The VALIDATE Network - Vaccine development for complex intracellular neglected pathogens
NIH Mechanisms of Mycobacterial-Induced Immunity in HIV-Infected and/or Uninfected Individuals to Inform Innovative Tuberculosis Vaccine Design, 2022
Deadline for applications: 14 Jan 2022
The purpose of this Funding Opportunity Announcement (FOA) is to support innovative studies to identify and understand the immune responses that mediate protection from Mycobacterium tuberculosis (Mtb) infection or progression to active tuberculosis (TB) disease. Such responses may be operative in mycobacterial infection, or following vaccination with Bacillus Calmette-Guérin (BCG) or investigational TB vaccines. Studies may focus on any stage of mycobacterial infection and may include HIV-infected or uninfected individuals. Research supported under this FOA should go beyond descriptive information currently known about Mtb infection, immune responses to TB vaccines, or immune modulation by non-tuberculous mycobacterial (NTM) infection, or by HIV/AIDS. Applications are sought that include characterization of the timing, anatomical location, and contribution to disease outcome, of mucosal and/or systemic immune responses to mycobacterial infection and/or vaccination. This research is expected to advance understanding of immune mechanisms in Mtb infection/vaccination and contribute to the advancement of new TB vaccines, including in populations also infected with HIV.
Objectives and Scope
This program will support innovative studies to identify and understand the immune responses that mediate protection from Mtb infection or progression to active TB disease. Such responses may be operative in mycobacterial infection, or following vaccination with BCG or investigational TB vaccines. Studies may focus on any stage of mycobacterial infection and may include HIV-infected and/or uninfected individuals.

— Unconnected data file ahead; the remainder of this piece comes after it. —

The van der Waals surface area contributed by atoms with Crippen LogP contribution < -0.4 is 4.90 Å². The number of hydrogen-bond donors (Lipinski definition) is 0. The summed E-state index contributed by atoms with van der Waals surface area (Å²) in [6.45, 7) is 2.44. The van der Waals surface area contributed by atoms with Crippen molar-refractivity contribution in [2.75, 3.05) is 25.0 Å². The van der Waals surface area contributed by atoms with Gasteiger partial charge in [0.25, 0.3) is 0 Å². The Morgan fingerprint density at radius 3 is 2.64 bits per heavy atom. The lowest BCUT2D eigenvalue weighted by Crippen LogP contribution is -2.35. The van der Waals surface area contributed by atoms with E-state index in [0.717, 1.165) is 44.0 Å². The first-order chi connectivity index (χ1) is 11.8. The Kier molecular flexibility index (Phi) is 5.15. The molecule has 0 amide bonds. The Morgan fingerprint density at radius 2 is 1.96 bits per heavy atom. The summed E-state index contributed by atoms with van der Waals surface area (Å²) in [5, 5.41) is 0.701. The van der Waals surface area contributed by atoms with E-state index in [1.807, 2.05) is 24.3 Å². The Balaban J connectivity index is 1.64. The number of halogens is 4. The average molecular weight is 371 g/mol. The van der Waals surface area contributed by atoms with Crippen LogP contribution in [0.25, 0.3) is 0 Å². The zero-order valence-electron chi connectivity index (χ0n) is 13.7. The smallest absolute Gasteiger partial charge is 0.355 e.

Examples of potential research areas of interest include, but are not limited to:
Elucidation of mucosal and systemic adaptive immune responses, including signaling networks and regulatory mechanisms, throughout the course of mycobacterial infection/disease or vaccination and how HIV infection may shift this balance.
Analysis of clinical trial samples evaluating TB vaccine candidates to identify immune correlates of protection from Mtb infection, or risk of TB disease progression.
Preclinical evaluation of novel TB vaccine candidates with concurrent in-depth immunologic analyses.
Analysis of innate immune pathways and mechanisms in response to Mtb infection and/or TB progression, including trained immunity and the effect on downstream activation of adaptive immune responses.
Application of systems immunology approaches for analysis of systemic and tissue-specific responses to Mtb, NTM, BCG or investigational TB vaccines.
Immune mechanisms that result in direct killing or elimination of Mtb.
Effect of prior/chronic exposure to mycobacterial species (including NTM) or BCG vaccination on subsequent immune responses to Mtb infection, TB reactivation, investigational TB vaccine efficacy or disease recurrence in HIV-infected or -uninfected individuals.
Analysis of the role of non-classical T cells in immunity to Mtb infection.
Determination of the contribution of the humoral immune response to protection against Mtb.
Identification of processes associated with mobilization/homing and maintenance of protective immune cells in the lung.
Investigation of the timing/nature of immune responses leading to protection against disseminated TB in children to determine whether activity of BCG can be modified to protect adults against Mtb infection or disease.
Development of novel functional assays to monitor protective immune responses in humans.
Applications proposing any of the following research topics will NOT be supported under this FOA:
Projects focusing solely on mechanisms of TB pathogenesis that do not include analysis of immune parameters.
Projects focusing primarily on reagent or animal model development.